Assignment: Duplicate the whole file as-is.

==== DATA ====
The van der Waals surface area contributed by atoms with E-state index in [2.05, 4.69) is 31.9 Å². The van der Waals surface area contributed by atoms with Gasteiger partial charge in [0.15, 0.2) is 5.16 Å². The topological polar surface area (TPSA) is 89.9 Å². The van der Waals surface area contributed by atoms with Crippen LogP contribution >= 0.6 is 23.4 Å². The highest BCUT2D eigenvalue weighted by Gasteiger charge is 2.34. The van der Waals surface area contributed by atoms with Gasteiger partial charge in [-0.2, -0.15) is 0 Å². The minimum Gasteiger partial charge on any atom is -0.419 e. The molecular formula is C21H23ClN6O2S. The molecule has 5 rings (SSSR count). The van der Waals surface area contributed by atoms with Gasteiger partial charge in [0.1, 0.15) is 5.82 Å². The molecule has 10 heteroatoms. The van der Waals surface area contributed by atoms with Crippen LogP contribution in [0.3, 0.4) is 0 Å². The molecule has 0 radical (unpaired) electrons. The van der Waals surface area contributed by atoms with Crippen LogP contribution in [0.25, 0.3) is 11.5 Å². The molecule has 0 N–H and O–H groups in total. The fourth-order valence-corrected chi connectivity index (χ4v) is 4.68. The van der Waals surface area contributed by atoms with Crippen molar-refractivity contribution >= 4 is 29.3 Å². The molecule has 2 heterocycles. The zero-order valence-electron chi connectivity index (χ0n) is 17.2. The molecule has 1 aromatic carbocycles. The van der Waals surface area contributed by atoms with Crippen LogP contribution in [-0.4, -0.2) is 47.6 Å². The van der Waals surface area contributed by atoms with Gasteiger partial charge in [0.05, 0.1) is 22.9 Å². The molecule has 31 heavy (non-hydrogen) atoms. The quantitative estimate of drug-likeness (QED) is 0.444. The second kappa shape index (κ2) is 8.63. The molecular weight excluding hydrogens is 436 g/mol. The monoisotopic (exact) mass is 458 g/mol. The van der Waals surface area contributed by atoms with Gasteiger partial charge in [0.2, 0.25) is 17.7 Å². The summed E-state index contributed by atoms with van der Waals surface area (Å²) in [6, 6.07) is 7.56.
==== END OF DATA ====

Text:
The van der Waals surface area contributed by atoms with E-state index in [2.05, 4.69) is 31.9 Å². The van der Waals surface area contributed by atoms with Gasteiger partial charge in [0.15, 0.2) is 5.16 Å². The topological polar surface area (TPSA) is 89.9 Å². The van der Waals surface area contributed by atoms with Crippen LogP contribution >= 0.6 is 23.4 Å². The highest BCUT2D eigenvalue weighted by Gasteiger charge is 2.34. The van der Waals surface area contributed by atoms with Gasteiger partial charge in [-0.2, -0.15) is 0 Å². The minimum Gasteiger partial charge on any atom is -0.419 e. The molecular formula is C21H23ClN6O2S. The molecule has 5 rings (SSSR count). The van der Waals surface area contributed by atoms with Gasteiger partial charge in [0.1, 0.15) is 5.82 Å². The molecule has 10 heteroatoms. The van der Waals surface area contributed by atoms with Crippen LogP contribution in [0.3, 0.4) is 0 Å². The molecule has 0 radical (unpaired) electrons. The van der Waals surface area contributed by atoms with Crippen LogP contribution in [0.25, 0.3) is 11.5 Å². The molecule has 0 N–H and O–H groups in total. The fourth-order valence-corrected chi connectivity index (χ4v) is 4.68. The van der Waals surface area contributed by atoms with Crippen molar-refractivity contribution >= 4 is 29.3 Å². The molecule has 2 heterocycles. The zero-order valence-electron chi connectivity index (χ0n) is 17.2. The molecule has 1 aromatic carbocycles. The van der Waals surface area contributed by atoms with Crippen LogP contribution in [-0.4, -0.2) is 47.6 Å². The van der Waals surface area contributed by atoms with Gasteiger partial charge in [0.05, 0.1) is 22.9 Å². The molecule has 31 heavy (non-hydrogen) atoms. The quantitative estimate of drug-likeness (QED) is 0.444. The second kappa shape index (κ2) is 8.63. The molecular weight excluding hydrogens is 436 g/mol. The monoisotopic (exact) mass is 458 g/mol. The van der Waals surface area contributed by atoms with Gasteiger partial charge in [0.2, 0.25) is 17.7 Å². The summed E-state index contributed by atoms with van der Waals surface area (Å²) in [6, 6.07) is 7.56.